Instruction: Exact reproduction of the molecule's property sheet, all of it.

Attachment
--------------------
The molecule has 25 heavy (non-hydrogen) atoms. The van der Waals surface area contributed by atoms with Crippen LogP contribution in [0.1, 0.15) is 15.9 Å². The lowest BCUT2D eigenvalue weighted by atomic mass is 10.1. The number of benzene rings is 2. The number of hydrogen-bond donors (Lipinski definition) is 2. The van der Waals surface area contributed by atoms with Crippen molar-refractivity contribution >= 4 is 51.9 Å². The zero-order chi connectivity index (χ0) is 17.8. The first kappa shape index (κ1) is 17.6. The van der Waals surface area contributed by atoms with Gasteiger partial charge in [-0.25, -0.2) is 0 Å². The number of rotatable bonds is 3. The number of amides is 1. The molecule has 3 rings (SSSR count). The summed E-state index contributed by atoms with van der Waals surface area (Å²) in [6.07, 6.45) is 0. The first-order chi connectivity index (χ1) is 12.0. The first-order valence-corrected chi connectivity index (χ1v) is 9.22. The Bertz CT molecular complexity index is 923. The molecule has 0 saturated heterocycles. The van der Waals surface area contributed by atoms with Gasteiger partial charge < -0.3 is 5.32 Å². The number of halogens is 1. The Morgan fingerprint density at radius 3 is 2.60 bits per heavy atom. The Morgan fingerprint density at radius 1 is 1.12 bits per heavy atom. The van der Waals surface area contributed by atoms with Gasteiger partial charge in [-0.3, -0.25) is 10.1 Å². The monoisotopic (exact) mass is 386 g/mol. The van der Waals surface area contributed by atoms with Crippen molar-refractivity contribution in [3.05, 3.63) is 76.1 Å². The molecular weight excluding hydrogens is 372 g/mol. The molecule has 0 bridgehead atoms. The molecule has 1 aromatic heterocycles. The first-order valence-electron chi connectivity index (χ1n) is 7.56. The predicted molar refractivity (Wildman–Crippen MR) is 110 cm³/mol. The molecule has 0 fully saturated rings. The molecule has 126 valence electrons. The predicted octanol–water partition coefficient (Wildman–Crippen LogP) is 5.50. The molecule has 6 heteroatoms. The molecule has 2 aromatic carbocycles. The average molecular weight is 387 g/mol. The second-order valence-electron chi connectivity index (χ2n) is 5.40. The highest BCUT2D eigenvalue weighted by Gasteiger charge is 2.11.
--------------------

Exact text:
The molecule has 25 heavy (non-hydrogen) atoms. The van der Waals surface area contributed by atoms with Crippen LogP contribution in [0.1, 0.15) is 15.9 Å². The lowest BCUT2D eigenvalue weighted by atomic mass is 10.1. The number of benzene rings is 2. The number of hydrogen-bond donors (Lipinski definition) is 2. The van der Waals surface area contributed by atoms with Crippen molar-refractivity contribution >= 4 is 51.9 Å². The zero-order chi connectivity index (χ0) is 17.8. The first kappa shape index (κ1) is 17.6. The van der Waals surface area contributed by atoms with Gasteiger partial charge in [-0.25, -0.2) is 0 Å². The number of rotatable bonds is 3. The number of amides is 1. The molecule has 3 rings (SSSR count). The summed E-state index contributed by atoms with van der Waals surface area (Å²) in [6.07, 6.45) is 0. The first-order chi connectivity index (χ1) is 12.0. The first-order valence-corrected chi connectivity index (χ1v) is 9.22. The Bertz CT molecular complexity index is 923. The molecule has 0 saturated heterocycles. The van der Waals surface area contributed by atoms with Gasteiger partial charge < -0.3 is 5.32 Å². The number of halogens is 1. The Morgan fingerprint density at radius 3 is 2.60 bits per heavy atom. The Morgan fingerprint density at radius 1 is 1.12 bits per heavy atom. The van der Waals surface area contributed by atoms with Gasteiger partial charge in [-0.3, -0.25) is 10.1 Å². The monoisotopic (exact) mass is 386 g/mol. The van der Waals surface area contributed by atoms with Crippen molar-refractivity contribution in [3.05, 3.63) is 76.1 Å². The molecular weight excluding hydrogens is 372 g/mol. The molecule has 0 bridgehead atoms. The molecule has 1 aromatic heterocycles. The first-order valence-electron chi connectivity index (χ1n) is 7.56. The predicted molar refractivity (Wildman–Crippen MR) is 110 cm³/mol. The molecule has 0 fully saturated rings. The molecule has 126 valence electrons. The predicted octanol–water partition coefficient (Wildman–Crippen LogP) is 5.50. The molecule has 6 heteroatoms. The molecule has 2 aromatic carbocycles. The average molecular weight is 387 g/mol. The second-order valence-electron chi connectivity index (χ2n) is 5.40. The highest BCUT2D eigenvalue weighted by Gasteiger charge is 2.11.